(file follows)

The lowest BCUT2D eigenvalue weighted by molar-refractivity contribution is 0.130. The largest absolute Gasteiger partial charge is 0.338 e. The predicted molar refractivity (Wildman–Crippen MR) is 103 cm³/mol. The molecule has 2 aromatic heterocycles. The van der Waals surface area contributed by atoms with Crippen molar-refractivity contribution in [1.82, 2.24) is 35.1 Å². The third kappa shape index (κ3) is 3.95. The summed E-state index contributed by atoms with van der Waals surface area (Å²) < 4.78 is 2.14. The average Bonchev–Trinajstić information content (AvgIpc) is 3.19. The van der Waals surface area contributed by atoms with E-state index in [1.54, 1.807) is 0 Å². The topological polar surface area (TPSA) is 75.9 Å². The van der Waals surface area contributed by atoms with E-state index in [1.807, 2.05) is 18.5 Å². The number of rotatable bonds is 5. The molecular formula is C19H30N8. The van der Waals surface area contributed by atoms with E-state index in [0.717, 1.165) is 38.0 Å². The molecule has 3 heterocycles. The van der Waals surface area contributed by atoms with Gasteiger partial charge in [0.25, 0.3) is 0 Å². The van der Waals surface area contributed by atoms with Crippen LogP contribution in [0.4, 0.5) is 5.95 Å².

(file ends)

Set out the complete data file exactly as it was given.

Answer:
The lowest BCUT2D eigenvalue weighted by molar-refractivity contribution is 0.130. The largest absolute Gasteiger partial charge is 0.338 e. The predicted molar refractivity (Wildman–Crippen MR) is 103 cm³/mol. The molecule has 2 aromatic heterocycles. The van der Waals surface area contributed by atoms with Crippen molar-refractivity contribution in [1.82, 2.24) is 35.1 Å². The third kappa shape index (κ3) is 3.95. The summed E-state index contributed by atoms with van der Waals surface area (Å²) < 4.78 is 2.14. The average Bonchev–Trinajstić information content (AvgIpc) is 3.19. The van der Waals surface area contributed by atoms with E-state index in [1.54, 1.807) is 0 Å². The topological polar surface area (TPSA) is 75.9 Å². The van der Waals surface area contributed by atoms with E-state index in [1.807, 2.05) is 18.5 Å². The number of rotatable bonds is 5. The molecular formula is C19H30N8. The van der Waals surface area contributed by atoms with E-state index in [0.717, 1.165) is 38.0 Å². The molecule has 3 heterocycles. The van der Waals surface area contributed by atoms with Gasteiger partial charge in [0.25, 0.3) is 0 Å². The van der Waals surface area contributed by atoms with Crippen LogP contribution in [0.4, 0.5) is 5.95 Å².